Today I broke camp and headed down Colima Trail to the Boot Canyon Trail. I decided to return to the Chisos Basin via the Pinnacles Trail, which is the same trail we hiked in January, but just in the opposite direction.
Pinnacles Trail is pretty steep towards the top, with some fairly large steps. I remember when we hiked up it, my thighs were burning since we were carrying all of our water. I think my pack weighed 43 lbs (19.5 kg). This time, I was traveling down (a trekking pole is very helpful) with a lighter pack (32 lbs / 14.5 kg) since I drank almost all my water and I was thoroughly enjoying it. Ideally, you want to finish your hike with no water left in order to minimize weight, and I did pretty good in that I ended up back at the car with .5 liters remaining.
On the way down, I passed a lot of hikers going up the hill, and a bunch of them were really suffering. I could fully empathize with them! On the first day, your pack will be the heaviest, but at least your legs are fresh. Anyways, I encouraged those hikers who looked most exhausted and kept on descending into the Chisos Basin. The trail went by quickly and after just ~2 hours I was back at the car.
I really enjoy solo camping, and solo travel in general, and this trip to Big Bend National Park was a relatively safe way to satisfy my wanderlust during this COVID-19 pandemic. I’m so glad I went!
I woke up today looking forward to a relaxing hike around the East and South Rims of the Chisos Mountains in Big Bend National Park. Compared to yesterday, my pack would be very light because I only would need to carry today’s water (not even tonight’s!) and also since I was staying at the same campsite again, I could leave my tent, sleeping bag, sleeping pad, and camp clothes in the bear box. The only thing I left set up at the campsite was the tent stakes which I didn’t think critters would mess with.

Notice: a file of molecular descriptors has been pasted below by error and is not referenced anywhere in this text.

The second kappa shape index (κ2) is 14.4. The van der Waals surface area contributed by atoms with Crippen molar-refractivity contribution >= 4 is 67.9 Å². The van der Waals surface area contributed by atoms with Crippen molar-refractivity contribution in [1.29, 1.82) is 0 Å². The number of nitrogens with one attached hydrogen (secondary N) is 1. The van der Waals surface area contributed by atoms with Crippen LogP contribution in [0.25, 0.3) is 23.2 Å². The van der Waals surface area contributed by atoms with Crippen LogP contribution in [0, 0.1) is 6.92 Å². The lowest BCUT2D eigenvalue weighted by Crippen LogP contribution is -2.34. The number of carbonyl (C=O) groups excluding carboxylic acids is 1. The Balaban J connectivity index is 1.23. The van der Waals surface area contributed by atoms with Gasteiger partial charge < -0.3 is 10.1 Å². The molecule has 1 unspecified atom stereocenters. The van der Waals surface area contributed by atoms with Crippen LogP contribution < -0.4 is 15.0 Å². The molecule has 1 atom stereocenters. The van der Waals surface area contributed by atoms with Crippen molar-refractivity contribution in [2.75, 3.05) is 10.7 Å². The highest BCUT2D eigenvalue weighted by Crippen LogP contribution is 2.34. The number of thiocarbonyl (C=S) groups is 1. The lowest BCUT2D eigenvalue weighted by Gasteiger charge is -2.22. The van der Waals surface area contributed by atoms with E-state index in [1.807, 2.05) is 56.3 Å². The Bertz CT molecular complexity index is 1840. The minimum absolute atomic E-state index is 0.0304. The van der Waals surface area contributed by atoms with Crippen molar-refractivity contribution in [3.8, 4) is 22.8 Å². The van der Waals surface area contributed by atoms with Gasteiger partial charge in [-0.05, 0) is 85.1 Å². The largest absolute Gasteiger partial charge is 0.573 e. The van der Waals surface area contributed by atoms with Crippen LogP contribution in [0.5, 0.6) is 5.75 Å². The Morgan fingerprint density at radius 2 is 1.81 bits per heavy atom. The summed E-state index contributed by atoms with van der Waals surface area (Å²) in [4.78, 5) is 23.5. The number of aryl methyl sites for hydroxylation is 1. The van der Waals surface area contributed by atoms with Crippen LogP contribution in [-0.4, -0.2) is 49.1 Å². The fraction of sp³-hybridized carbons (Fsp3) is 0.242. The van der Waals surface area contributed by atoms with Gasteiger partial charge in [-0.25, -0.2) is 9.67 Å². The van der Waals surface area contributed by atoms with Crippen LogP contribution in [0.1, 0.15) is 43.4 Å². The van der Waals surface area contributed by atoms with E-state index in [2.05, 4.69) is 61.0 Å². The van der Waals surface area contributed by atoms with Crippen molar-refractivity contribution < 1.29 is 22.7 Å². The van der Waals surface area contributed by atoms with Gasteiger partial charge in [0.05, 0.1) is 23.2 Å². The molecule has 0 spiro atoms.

First, it was time for a bit of breakfast. I brought a Mountain House Breakfast Skillet for my morning meal, but I wasn’t very hungry, so I just had trail mix. But I was really excited to try out my new GSI Outdoors Ultralight Java Drip coffee filter. Instant coffee is okay in a pinch, but real ground coffee beans are way better, and this lightweight filter makes fresh coffee on the trail super easy to prepare. It folds flat too, which makes it easy to store underneath the fuel cannister in my cooking pot. I ground some beans at home and put them in a Ziploc bag and my food bag smelled so good!
After breakfast, I packed the bear box with my excess gear and water, then hit the trail.
Last January, my buddy and I stayed one night on the East Rim at ER2 campsite, and the views from the rim were spectacular! But at that time of year, a large section of the East and South Rim trails was off-limits in order to protect the Peregrine Falcons as they nested. So I was excited to take in the parts of the trail I missed, and the views were amazing! I pretty much knew they would be awesome, but was happy to have very clear conditions. The South Rim is highly regarded, but I think I prefer the East Rim, especially the views of Elephant Tusk and then out towards Boquillas Canyon in the far distance.
While taking a little snack break on the South Rim Trail, I decided to take a self-portrait, but I didn’t like any of the photos of myself, so here’s one of my back as I went to pose. 😀
It was interesting seeing the other hikers on the trail. There’s a big difference between day-hikers and backpacking campers. While almost everyone on the trail is friendly, the day-hikers tend to just say hello, whereas the backpackers are happy to stop and have a conversation. I guess there’s a greater sense of community since you are generally dealing with the same challenges and it’s fun to share similar experiences. Also, I like to chat (masked and at a safe distance of course) with the folks who have camera gear since they are always happy to “talk shop”. Then there are the solo backpackers like me who might be feeling a little lonely and are in search of a bit of conversation. 😂